New Orleans native Sheryl St. Germain has published six poetry books, two collections of essays, and co-edited two anthologies. The Small Door of Your Death, a collection of poems about the death of her son from a heroin overdose, appeared in 2018 with Autumn House Press. A forthcoming book, Fifty Miles, is a collection of essays about healing that include a couple of essays about working with yarn. Sheryl directs the MFA program in Creative Writing at Chatham University where she also teaches poetry and creative nonfiction, and is co-founder of the Words Without Walls Program . She was named Louisiana Writer of the year in 2018. Sheryl is an avid and accomplished crocheter, and a much less accomplished knitter. See: www.sheryl-stgermain.com/ for more information.
Desserts created by Jean-Marc Chatellier French Bakery
Saturday was the 32nd Annual Duckling Day at the Whetstone Branch of the Columbus Library.
Charlie wore his duck costume with mask on for more than an hour. The library had provided the materials to create the paper costume. There were some real ducks to watch splash in a baby pool And a parade led by some of the marching band. The NACHO band played outside the library. I forgot to mention that the 72 degree weather of yesterday dropped thirty degrees today. Brrrr 42!
The puppet show, crafts and folk music inside the library were all fun activities for the kids.
So here’s the blog post featuring Charlie while trying to omit photos of the other children. There was quite a crowd.
Thanking all of the sponsors who made the event possible. Each child received a goody bag with a book!
Here’s Charlie earlier in the day, gluing on the paper feathers
We took a short trip across the Allegheny River tonight to see Divertido’s new location.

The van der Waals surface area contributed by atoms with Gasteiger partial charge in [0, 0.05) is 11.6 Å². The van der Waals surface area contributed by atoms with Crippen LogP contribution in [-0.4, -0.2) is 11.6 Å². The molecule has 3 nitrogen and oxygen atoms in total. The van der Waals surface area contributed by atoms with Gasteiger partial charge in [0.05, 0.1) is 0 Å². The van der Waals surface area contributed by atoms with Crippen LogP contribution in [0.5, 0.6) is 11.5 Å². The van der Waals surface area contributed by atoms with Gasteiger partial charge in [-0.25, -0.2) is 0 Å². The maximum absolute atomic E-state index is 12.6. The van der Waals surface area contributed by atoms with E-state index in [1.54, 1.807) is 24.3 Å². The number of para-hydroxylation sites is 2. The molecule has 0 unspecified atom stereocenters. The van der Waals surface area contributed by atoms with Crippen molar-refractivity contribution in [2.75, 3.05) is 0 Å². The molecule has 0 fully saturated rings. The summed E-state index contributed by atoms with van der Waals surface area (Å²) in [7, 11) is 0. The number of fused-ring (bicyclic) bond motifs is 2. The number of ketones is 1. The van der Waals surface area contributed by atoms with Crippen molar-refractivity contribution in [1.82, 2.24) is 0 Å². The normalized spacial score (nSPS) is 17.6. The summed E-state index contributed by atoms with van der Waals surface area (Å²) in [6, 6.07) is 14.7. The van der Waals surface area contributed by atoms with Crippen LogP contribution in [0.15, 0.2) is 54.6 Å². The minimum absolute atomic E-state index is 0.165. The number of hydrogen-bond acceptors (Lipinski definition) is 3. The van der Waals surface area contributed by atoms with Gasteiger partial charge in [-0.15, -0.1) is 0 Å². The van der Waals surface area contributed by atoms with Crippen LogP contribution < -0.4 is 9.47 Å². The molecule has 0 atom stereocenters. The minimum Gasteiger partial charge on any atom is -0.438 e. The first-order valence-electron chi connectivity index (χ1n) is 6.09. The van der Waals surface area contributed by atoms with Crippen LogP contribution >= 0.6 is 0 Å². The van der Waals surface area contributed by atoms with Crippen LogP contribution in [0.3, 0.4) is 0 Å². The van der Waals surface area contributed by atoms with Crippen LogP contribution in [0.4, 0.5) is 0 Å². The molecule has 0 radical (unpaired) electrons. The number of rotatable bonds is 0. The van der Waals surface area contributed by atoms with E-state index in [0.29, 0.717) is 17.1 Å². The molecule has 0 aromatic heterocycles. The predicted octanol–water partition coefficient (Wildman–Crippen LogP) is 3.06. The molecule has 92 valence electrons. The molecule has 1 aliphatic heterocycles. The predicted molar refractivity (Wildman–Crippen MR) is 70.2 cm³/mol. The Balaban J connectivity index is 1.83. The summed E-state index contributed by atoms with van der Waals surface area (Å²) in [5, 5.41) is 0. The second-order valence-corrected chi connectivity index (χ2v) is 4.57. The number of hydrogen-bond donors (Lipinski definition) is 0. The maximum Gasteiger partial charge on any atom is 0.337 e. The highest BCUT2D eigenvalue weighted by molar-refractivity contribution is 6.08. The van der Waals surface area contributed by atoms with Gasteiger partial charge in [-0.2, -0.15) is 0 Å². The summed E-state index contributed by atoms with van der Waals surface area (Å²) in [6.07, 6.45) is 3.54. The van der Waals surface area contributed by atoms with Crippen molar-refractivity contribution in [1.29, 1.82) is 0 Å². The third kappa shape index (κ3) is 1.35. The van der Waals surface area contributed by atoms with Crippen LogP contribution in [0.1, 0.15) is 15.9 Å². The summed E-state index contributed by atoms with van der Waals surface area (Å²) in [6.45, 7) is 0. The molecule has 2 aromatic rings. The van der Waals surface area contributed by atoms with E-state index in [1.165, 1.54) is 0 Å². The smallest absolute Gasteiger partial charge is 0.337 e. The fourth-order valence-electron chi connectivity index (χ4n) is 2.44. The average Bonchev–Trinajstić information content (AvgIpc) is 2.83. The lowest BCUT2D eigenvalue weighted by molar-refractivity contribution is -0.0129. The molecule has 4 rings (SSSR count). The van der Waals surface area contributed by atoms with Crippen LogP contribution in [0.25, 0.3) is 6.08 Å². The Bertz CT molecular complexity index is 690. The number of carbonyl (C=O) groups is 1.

357 Butler Street in Etna PA.
A cool gift shop with vintage glassware, Sea Salt Soaps, origami Tyvek wallets, all kinds of jewelry, art books, Swedish dish cloths and unique home decor items are just a sampling. Here’s Mary Ellen thanking us for coming. ❤️
On a different shelf.
I blogged Baby Jake. four years ago (see below)
Looks like he’s on the WWII shelf now.
—from Blog May 2014—
WHAT I SAW ON MY SON’S BOOKSHELF IN HIS OFFICE
First Communion Weekend in my son Mark’s home office I saw his old Baby Jake from 1976.
I believed little boys should have a doll to love and care for when they were growing up. Preparing for fatherhood.
Now he has his own family of four, but it touched me when I saw his old doll Jake on the bookshelf. Jake has a soft body that has been recovered and filled with fluff, his rubbery arms surgically reattached by me.
You might have seen Mark’s 38th birthday post from Monday.
There is something about a toy or a doll with a face.
One that’s been well loved.
If you want to see a doll well loved, his wife Erika’s childhood doll (now named Baby Doll) adopted by their daughter Anna- really illustrates LOVE!
old rubber doll from 1976 with home sewn clothes I made for him
Some of you’ve seen the little sock monkey I keep on my camera lens. He stretches around the cylinder, a gutted Beanie Baby. I’ve got a sweet spot for them.
Eleven years ago I made this Sock Monkey Book for granddaughter Anna(14 now). I found it on a shelf while re-shelving some children’s books at Mark and Erika’s. Finding some books to pass on to the younger grandchildren. Not sure if these blank Little Golden Books are still available but it was fun to make.
I’ve sewn a lot of sock monkeys over the years. This book tells the story of transforming a pair of Rockford Socks into a lovable toy.
The finished sock monkey joins the other toys.